In 1963, two years after the laser invention, the first laser gyroscope was demonstrated by Macek and Davis [4]. As the name implies, the laser gyroscope uses a ring laser cavity as a rotation sensing element. The underlying basis of light response to angular movements relies on the Sagnac effect or Sagnac interference, originally proposed by Georges Sagnac in 1913 [5,6]. According to it, optical waves, counter-propagating inside the cavity, experience the difference in optical paths due to the rotation of the gyroscopic platform. Therefore, laser gyroscopes assess the angular velocity by evaluating the time delay between counter-propagated beams, which is also manifested as a shift of the pulse phase or the change of oscillation frequencies (Section 2). Nowadays, modern laser gyroscopes provide the most accurate rotation measurements and can detect precise rotational motions associated with seismic events [7], Chandler and Annual wobbles [8].
A related device, also operating based on the Sagnac effect, is a fibre optic gyroscope (FOG), as shown in Figure 1a. The first FOG was demonstrated in 1973 [9]. FOG presents a passive interferometer (in other words, one that does not contain active media), where two laser light fields counter-propagate inside an optical fibre loop. FOG detects a phase shift between the laser beams to define the Sagnac effect. High mechanical flexibility and low losses allow coiling of long optical fibres for FOG’s sensitivity enhancement. In such a way, the overall accumulated optical Sagnac effect is multiplied by the number of turns [10]. Due to reasonably precise rotational rate information and rigid design [11], FOGs are currently widely applied in inertial navigation systems [12,13].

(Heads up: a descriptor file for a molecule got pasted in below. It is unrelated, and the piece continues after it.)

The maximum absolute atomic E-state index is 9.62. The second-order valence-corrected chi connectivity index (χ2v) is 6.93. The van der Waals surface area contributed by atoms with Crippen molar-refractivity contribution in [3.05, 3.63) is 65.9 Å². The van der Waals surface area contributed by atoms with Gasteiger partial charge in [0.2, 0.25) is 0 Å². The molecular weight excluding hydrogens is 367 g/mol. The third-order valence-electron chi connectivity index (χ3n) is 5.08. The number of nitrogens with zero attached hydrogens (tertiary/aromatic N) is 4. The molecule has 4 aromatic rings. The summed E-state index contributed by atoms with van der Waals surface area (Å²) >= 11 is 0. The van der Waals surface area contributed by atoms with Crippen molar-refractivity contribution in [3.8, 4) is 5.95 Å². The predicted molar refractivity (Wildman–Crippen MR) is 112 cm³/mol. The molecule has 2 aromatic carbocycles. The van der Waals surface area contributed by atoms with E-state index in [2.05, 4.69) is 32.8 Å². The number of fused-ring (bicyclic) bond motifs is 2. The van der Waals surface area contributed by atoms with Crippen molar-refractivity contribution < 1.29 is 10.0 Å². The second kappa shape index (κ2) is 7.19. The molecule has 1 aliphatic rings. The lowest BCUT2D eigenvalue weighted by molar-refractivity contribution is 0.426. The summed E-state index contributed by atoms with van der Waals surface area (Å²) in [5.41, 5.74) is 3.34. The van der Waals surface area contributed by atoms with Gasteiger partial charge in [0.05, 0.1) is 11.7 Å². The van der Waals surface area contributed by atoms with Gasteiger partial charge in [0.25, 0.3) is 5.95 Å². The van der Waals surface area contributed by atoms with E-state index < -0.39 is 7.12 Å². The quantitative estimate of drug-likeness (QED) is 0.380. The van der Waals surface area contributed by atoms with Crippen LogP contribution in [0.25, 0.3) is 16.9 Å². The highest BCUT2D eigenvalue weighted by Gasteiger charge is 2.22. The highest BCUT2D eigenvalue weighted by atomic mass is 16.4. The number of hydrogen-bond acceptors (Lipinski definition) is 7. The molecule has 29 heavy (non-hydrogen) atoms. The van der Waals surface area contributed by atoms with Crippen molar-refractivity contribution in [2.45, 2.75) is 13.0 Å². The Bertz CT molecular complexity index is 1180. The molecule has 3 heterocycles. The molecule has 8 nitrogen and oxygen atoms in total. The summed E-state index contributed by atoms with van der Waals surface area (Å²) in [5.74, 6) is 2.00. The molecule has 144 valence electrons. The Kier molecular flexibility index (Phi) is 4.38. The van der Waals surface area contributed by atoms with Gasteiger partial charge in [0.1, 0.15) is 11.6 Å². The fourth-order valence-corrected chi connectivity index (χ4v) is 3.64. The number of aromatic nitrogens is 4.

The most severe limitation of active laser gyroscopes is a ’lock-in’ effect. This effect originates from the interaction of the counter-propagating beams inside a laser cavity due to back-scattering at reflective surfaces [14] and amplification in active media. When the laser gyroscope rotates, such interaction can cause frequencies synchronisation of counter-propagating beams. The range of angular velocities below critical value Ω L cannot be detected and is called a dead-band. Therefore, the lock-in effect is particularly severe at low rotation velocities. The dead-band can be suppressed, but not completely eliminated, by coating cavity mirrors with high-reflective dielectrics [15], by applying external dithering [16] or improvement of laser cavity geometry (e.g., developing triangle-shaped cavity) [17]. However, such methods substantially increase the complexity and total price of the laser gyroscopes. In these regards, the compact and maintenance-free all-fibre configuration becomes less advantageous for application in laser gyroscopes due to inherent Rayleigh scattering [18].